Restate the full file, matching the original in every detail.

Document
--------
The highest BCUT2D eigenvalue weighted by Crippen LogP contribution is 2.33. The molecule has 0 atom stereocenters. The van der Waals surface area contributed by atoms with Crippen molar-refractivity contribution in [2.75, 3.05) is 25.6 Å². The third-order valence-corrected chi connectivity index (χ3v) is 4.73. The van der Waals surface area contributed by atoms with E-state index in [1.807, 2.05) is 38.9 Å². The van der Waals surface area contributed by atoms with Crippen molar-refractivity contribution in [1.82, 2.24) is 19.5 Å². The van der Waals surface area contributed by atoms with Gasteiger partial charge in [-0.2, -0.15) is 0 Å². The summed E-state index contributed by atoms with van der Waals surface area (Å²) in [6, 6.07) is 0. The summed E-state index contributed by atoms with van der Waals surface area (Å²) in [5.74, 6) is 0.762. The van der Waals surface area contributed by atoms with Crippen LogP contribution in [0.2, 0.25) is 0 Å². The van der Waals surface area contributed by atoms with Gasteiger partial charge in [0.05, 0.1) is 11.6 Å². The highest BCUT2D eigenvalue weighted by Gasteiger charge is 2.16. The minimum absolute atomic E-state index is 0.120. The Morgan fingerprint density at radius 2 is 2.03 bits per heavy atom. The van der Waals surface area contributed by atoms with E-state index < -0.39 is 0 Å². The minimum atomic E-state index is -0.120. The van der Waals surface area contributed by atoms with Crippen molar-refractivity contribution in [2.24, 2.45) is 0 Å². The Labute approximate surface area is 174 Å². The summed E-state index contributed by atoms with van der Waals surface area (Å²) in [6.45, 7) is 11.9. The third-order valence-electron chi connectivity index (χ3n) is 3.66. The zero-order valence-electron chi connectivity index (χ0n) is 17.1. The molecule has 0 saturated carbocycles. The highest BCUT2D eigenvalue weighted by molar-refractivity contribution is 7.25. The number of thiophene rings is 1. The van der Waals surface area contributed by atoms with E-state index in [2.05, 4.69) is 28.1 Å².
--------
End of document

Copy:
The highest BCUT2D eigenvalue weighted by Crippen LogP contribution is 2.33. The molecule has 0 atom stereocenters. The van der Waals surface area contributed by atoms with Crippen molar-refractivity contribution in [2.75, 3.05) is 25.6 Å². The third-order valence-corrected chi connectivity index (χ3v) is 4.73. The van der Waals surface area contributed by atoms with E-state index in [1.807, 2.05) is 38.9 Å². The van der Waals surface area contributed by atoms with Crippen molar-refractivity contribution in [1.82, 2.24) is 19.5 Å². The van der Waals surface area contributed by atoms with Gasteiger partial charge in [-0.2, -0.15) is 0 Å². The summed E-state index contributed by atoms with van der Waals surface area (Å²) in [6, 6.07) is 0. The summed E-state index contributed by atoms with van der Waals surface area (Å²) in [5.74, 6) is 0.762. The van der Waals surface area contributed by atoms with Crippen LogP contribution in [0.2, 0.25) is 0 Å². The van der Waals surface area contributed by atoms with Gasteiger partial charge in [0.05, 0.1) is 11.6 Å². The highest BCUT2D eigenvalue weighted by Gasteiger charge is 2.16. The minimum absolute atomic E-state index is 0.120. The Morgan fingerprint density at radius 2 is 2.03 bits per heavy atom. The van der Waals surface area contributed by atoms with E-state index < -0.39 is 0 Å². The minimum atomic E-state index is -0.120. The van der Waals surface area contributed by atoms with Crippen molar-refractivity contribution in [2.24, 2.45) is 0 Å². The Labute approximate surface area is 174 Å². The summed E-state index contributed by atoms with van der Waals surface area (Å²) in [6.45, 7) is 11.9. The third-order valence-electron chi connectivity index (χ3n) is 3.66. The zero-order valence-electron chi connectivity index (χ0n) is 17.1. The molecule has 0 saturated carbocycles. The highest BCUT2D eigenvalue weighted by molar-refractivity contribution is 7.25. The number of thiophene rings is 1. The van der Waals surface area contributed by atoms with E-state index in [2.05, 4.69) is 28.1 Å².